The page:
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Have You Been Audited?

By Donnetta Wilhelm, Colorado Master Gardener

Tax season is finished. Now let the audits begin. Cambridge Dictionary defines an audit to be an official examination of the quality or condition of something. In this case, an audit of a watered landscape is a good way to use water wisely.



Spring start-up is the time to check the overall health of a sprinkler system. Invest the time to inspect for leaks, broken sprinkler heads, misaligned nozzles, missing emitters, overspray, low or blocked heads, clogged nozzles, misting, broken pipes, broken valves, improper pressure, and incorrect head or nozzle type. It is a lot to inspect, but the EPA estimates that a landscape irrigation system that isn’t properly maintained and operated can waste up to 25,000 gallons of water annually.i

CSU offers a do-it-yourself tutorial, inspection information and helpful audit tips. Front Range

municipalities also offer helpful irrigation tips.

A full water audit will also show where irrigation coverage is lacking, which helps one to be pro-active in efficient watering. Areas where coverage is poor or impossible can help determine where waterwise landscaping might be more appropriate.

Not comfortable performing a water audit? Local municipalities may offer water use assessments, as well as Resource Central’s “Slow the Flow” paid irrigation audits which includes a full report on what changes to make.

Photo: National Turfgrass Evaluation Program


Audits should not stop at irrigation systems. How about a turfgrass audit? How old is the lawn and what are the water, mowing, and fertilization requirements? How much foot traffic does it get? Is the lawn being mowed at the proper height? The National Turfgrass Evaluation Program (NTEP) is a non-profit whose purpose is to evaluate turfgrass on a variety of factors. With this testing, more drought-tolerant, disease-resistant, higher-quality turf varieties are becoming available each year.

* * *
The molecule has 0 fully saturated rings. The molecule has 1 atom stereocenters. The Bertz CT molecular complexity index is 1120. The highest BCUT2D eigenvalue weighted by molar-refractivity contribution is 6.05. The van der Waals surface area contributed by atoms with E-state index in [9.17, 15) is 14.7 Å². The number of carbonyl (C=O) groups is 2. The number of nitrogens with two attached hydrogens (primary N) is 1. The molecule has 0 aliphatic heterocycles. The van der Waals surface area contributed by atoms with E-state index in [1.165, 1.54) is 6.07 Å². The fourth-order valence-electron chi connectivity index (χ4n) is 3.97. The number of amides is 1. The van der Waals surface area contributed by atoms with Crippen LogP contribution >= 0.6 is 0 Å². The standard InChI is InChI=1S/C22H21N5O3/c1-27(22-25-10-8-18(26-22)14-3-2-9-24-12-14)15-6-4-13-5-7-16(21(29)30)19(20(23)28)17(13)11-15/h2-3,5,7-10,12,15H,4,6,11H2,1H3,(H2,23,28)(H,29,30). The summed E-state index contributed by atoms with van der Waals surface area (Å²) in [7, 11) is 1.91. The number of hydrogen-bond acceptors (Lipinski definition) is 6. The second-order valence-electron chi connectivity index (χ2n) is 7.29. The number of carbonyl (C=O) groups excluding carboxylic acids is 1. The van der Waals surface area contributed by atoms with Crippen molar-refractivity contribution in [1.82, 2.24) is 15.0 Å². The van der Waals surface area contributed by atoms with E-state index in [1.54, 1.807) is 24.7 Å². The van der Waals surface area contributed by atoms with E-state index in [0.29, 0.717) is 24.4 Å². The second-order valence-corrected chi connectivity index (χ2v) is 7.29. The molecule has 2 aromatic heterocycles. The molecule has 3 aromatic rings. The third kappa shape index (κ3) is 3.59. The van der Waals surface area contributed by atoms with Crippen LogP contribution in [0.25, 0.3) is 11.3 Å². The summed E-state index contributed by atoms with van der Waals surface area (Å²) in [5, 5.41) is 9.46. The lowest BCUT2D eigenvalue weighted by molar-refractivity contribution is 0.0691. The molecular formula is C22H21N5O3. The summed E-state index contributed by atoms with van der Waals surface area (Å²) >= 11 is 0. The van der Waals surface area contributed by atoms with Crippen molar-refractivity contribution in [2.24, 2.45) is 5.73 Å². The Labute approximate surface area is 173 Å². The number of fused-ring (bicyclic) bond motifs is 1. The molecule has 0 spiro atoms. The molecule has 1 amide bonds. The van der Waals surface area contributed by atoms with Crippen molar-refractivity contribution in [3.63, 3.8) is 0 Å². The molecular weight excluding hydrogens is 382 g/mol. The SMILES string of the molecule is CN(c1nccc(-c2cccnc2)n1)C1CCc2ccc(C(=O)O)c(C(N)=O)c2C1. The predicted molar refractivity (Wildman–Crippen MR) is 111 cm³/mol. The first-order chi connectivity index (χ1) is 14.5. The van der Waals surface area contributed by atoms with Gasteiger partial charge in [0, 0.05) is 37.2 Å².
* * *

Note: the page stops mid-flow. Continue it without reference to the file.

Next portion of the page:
Some homeowners decide to completely convert existing high-water turf to a low-water turf option, but the cost-benefit analysis should be considered. A low-cost alternative is to overseed with a newer and more drought tolerant variety of the same species that currently exists. 


Continue the audit and investigate the difficult-to-water areas, slopes, corners, awkward angles, and hell strips in the landscape. These are perfect areas for xeriscape or native plants that require both less maintenance and water.

It is a common sight in neighborhoods to see all the turfgrass removed and replaced with xeriscape and native plants with an organic mulch cover, while others decide to forgo anything living and replace it with (gasp!) rock.

Photo: CSU Dr. Tony Koski, turf presentation

Before doing either of these, consider three things:

1.  The existing trees. Before converting turfgrass with low water plants or rock only, take a long and thoughtful look at the landscape. Identify existing trees and shrubs that will remain and make certain that the same level of irrigation will be supplied after conversion. Trees rely on the water used for lawns, and if this irrigation is reduced or removed, they will greatly suffer and eventually die.

2.  A heat island effect. Before tearing out all the landscaping and laying rock, consider that trees, lawn, and vegetation lessen the severity of high temperatures. Rock will absorb and re-emit heat, making the areas around a rock landscape even hotter. Findings show urban areas without vegetation can experience mid-afternoon temperatures that are 15°F to 20°F warmer than the surrounding, more vegetated areas.ii

3. The benefits of plants. Plants absorb carbon dioxide and produce oxygen, reduce surface runoff, capture pollutants and support insects and animals.

While the word “audit” may invoke feelings of fear and horror, landscape audits are valuable in helping to use our most precious resource wisely.


ii › heatislands

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